When you type on terminal exim command (with required options), you will enter an interactive mode where email preparation will be performed row by row (each row being defined with a final ENTER key pressing). Parameters (like to, cc subject and other) will be setup followed by columns (“:”) and their value. Email body will not require declaring a parameter.

When you finish email preparation, CTRL+D will send email.

Let’s start with a few usage examples. I will use “user@example.com” recipients that you will substitute with your ones.

Exim example 1 – Plain Text With Verbose Output

In this example, you will send a simple plain text email to 1 recipient. You will also set exim to show sending logs.

From terminal (press ENTER key after each row):

pi@raspberrypi:~ $ exim -v recipientTo@example.com
From:sender@example.com
Subject:Test Mail 1
Exim example 1 - Plain Text With Verbose Output

After last row, press CTRL+D to send. Check recipient mailbox (also Spam Folder).

Exim example 2 – Plain Text With Multiple Recipients

In this example, you will send a simple plain text email to multiple recipients. You will not have terminal logs, using “-t” option.

From terminal (press ENTER key after each row):

pi@raspberrypi:~ $ exim -t
To:recipientTo_1@example.com, recipientTo_2@example.com
From:sender@example.com
Subject:Test Mail 2
Exim example 2 - Plain Text With Multiple Recipients

After last row, press CTRL+D to send. Check recipients mailbox.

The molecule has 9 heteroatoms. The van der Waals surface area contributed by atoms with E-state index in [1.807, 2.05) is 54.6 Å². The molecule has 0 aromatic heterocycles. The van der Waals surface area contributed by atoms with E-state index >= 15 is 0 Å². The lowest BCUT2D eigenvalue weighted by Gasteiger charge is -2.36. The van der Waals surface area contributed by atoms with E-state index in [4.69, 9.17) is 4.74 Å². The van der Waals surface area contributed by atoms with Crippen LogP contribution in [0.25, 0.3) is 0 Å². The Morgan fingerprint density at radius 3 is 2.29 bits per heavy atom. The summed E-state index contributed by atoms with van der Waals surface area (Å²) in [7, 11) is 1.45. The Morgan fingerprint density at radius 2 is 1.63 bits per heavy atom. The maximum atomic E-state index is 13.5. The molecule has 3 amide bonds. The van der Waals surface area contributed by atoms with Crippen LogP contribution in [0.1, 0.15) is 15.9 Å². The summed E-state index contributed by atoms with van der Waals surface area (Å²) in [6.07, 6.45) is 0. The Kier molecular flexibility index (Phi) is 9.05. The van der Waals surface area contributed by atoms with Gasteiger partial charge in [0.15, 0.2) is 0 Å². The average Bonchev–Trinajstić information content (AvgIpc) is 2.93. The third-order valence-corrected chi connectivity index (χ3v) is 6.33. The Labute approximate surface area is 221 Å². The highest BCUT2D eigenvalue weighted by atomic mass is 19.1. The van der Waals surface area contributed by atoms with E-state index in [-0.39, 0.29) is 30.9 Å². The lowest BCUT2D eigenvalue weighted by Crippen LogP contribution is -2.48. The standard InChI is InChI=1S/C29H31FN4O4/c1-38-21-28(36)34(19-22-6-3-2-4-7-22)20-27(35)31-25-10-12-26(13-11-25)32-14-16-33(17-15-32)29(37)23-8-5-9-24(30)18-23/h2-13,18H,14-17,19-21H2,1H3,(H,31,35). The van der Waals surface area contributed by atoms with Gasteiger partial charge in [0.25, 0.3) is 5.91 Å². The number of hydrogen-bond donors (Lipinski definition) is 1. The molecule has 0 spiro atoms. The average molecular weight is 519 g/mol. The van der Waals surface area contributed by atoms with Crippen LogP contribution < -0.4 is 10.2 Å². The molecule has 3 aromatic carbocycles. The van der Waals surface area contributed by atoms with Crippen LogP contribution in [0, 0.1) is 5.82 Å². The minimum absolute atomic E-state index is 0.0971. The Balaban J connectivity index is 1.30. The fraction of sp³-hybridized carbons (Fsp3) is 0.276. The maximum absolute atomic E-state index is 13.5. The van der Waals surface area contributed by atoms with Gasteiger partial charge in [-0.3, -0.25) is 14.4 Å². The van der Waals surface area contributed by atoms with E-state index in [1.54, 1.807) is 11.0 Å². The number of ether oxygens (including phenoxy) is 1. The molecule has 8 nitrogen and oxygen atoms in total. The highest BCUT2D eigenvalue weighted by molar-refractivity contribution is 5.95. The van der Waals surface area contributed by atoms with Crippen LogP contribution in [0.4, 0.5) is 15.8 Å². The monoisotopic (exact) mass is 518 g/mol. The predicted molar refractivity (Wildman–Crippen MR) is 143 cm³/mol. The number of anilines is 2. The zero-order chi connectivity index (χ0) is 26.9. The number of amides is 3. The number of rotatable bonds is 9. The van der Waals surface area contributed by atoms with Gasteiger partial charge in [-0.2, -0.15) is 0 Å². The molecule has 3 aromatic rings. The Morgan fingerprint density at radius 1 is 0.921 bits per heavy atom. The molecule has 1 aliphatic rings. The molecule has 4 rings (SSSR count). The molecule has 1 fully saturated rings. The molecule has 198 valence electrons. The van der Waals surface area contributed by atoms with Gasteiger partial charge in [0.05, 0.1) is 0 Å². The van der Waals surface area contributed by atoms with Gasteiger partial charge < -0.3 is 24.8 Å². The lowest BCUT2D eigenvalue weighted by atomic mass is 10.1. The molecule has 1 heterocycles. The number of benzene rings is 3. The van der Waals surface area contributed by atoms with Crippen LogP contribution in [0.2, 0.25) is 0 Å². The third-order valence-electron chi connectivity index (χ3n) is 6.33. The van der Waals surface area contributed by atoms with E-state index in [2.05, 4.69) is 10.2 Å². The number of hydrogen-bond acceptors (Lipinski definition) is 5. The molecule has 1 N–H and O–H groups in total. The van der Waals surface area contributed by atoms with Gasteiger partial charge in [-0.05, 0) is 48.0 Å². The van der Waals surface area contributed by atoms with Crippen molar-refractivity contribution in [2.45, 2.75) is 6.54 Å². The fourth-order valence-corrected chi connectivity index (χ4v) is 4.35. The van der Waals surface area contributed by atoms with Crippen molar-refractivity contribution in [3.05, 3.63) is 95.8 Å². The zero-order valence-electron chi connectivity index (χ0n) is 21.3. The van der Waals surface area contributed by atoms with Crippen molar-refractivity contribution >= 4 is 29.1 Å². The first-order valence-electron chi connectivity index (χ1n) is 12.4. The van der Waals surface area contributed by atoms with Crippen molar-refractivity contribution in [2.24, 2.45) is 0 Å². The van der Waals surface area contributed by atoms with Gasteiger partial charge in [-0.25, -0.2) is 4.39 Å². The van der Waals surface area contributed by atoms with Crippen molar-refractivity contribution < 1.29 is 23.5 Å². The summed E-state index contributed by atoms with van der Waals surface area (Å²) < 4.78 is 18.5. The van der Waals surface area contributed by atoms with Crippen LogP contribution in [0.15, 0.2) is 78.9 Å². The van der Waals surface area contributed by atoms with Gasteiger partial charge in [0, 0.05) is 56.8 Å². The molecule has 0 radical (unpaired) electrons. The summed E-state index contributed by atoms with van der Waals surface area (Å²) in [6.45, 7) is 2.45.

Exim example 3 – Plain Text With Multiple Recipients and cc

In this example, you will send a simple plain text email to multiple recipients. You will not have terminal logs, using “-t” option.

From terminal (press ENTER key after each row):

pi@raspberrypi:~ $ exim -t
To:recipientTo_1@example.com, recipientTo_2@example.com
From:sender@example.com
Cc:recipientTo_3@example.com
Subject:Test Mail 3
Exim example 3 - Plain Text With Multiple Recipients and cc

After last row, press CTRL+D to send. Check recipients mailbox.

Exim example 4 – Html Text With Multiple Recipients and cc

In this example, you will send a simple plain text email to multiple recipients. You will not have terminal logs, using “-t” option.

From terminal (press ENTER key after each row):

pi@raspberrypi:~ $ exim -t
To:recipientTo_1@example.com, recipientTo_2@example.com
From:sender@example.com
Cc:recipientTo_3@example.com
Content-type:text/html
Subject:Test Mail 4
Exim example 4 - Html Text With Multiple Recipients and cc

After last row, press CTRL+D to send. Check recipients mailbox.

Enjoy!